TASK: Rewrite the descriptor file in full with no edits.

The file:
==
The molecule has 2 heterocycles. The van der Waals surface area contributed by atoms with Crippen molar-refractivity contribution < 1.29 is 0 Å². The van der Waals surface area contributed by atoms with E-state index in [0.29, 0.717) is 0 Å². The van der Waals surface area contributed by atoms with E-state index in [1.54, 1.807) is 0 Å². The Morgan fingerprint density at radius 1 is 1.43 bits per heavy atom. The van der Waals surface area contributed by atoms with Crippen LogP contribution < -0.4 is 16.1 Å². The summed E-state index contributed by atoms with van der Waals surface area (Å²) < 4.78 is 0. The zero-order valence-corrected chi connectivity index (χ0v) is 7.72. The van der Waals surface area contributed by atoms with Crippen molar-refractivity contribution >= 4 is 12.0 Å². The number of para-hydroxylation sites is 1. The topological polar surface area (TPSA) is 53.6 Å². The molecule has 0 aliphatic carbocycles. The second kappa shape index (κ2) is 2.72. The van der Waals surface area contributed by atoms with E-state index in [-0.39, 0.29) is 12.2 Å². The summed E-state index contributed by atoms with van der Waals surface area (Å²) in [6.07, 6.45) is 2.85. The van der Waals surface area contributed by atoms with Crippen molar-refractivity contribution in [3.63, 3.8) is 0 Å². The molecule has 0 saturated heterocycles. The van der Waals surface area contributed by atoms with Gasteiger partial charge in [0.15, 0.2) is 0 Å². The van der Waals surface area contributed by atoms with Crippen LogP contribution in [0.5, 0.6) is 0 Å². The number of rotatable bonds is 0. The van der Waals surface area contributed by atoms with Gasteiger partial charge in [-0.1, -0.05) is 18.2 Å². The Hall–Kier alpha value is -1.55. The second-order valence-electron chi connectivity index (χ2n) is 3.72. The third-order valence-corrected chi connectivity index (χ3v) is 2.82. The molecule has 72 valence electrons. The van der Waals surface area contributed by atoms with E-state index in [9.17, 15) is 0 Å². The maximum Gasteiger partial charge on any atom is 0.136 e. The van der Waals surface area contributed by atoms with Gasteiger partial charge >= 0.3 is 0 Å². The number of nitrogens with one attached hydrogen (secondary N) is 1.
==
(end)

The molecule has 2 heterocycles. The van der Waals surface area contributed by atoms with Crippen molar-refractivity contribution < 1.29 is 0 Å². The van der Waals surface area contributed by atoms with E-state index in [0.29, 0.717) is 0 Å². The van der Waals surface area contributed by atoms with E-state index in [1.54, 1.807) is 0 Å². The Morgan fingerprint density at radius 1 is 1.43 bits per heavy atom. The van der Waals surface area contributed by atoms with Crippen LogP contribution < -0.4 is 16.1 Å². The summed E-state index contributed by atoms with van der Waals surface area (Å²) < 4.78 is 0. The zero-order valence-corrected chi connectivity index (χ0v) is 7.72. The van der Waals surface area contributed by atoms with Crippen molar-refractivity contribution >= 4 is 12.0 Å². The number of para-hydroxylation sites is 1. The topological polar surface area (TPSA) is 53.6 Å². The molecule has 0 aliphatic carbocycles. The second kappa shape index (κ2) is 2.72. The van der Waals surface area contributed by atoms with E-state index in [-0.39, 0.29) is 12.2 Å². The summed E-state index contributed by atoms with van der Waals surface area (Å²) in [6.07, 6.45) is 2.85. The van der Waals surface area contributed by atoms with Crippen molar-refractivity contribution in [3.63, 3.8) is 0 Å². The molecule has 0 saturated heterocycles. The van der Waals surface area contributed by atoms with Gasteiger partial charge in [0.15, 0.2) is 0 Å². The van der Waals surface area contributed by atoms with Crippen LogP contribution in [0.5, 0.6) is 0 Å². The number of rotatable bonds is 0. The van der Waals surface area contributed by atoms with Gasteiger partial charge in [-0.1, -0.05) is 18.2 Å². The Hall–Kier alpha value is -1.55. The second-order valence-electron chi connectivity index (χ2n) is 3.72. The third-order valence-corrected chi connectivity index (χ3v) is 2.82. The molecule has 72 valence electrons. The van der Waals surface area contributed by atoms with E-state index in [9.17, 15) is 0 Å². The maximum Gasteiger partial charge on any atom is 0.136 e. The van der Waals surface area contributed by atoms with Gasteiger partial charge >= 0.3 is 0 Å². The number of nitrogens with one attached hydrogen (secondary N) is 1.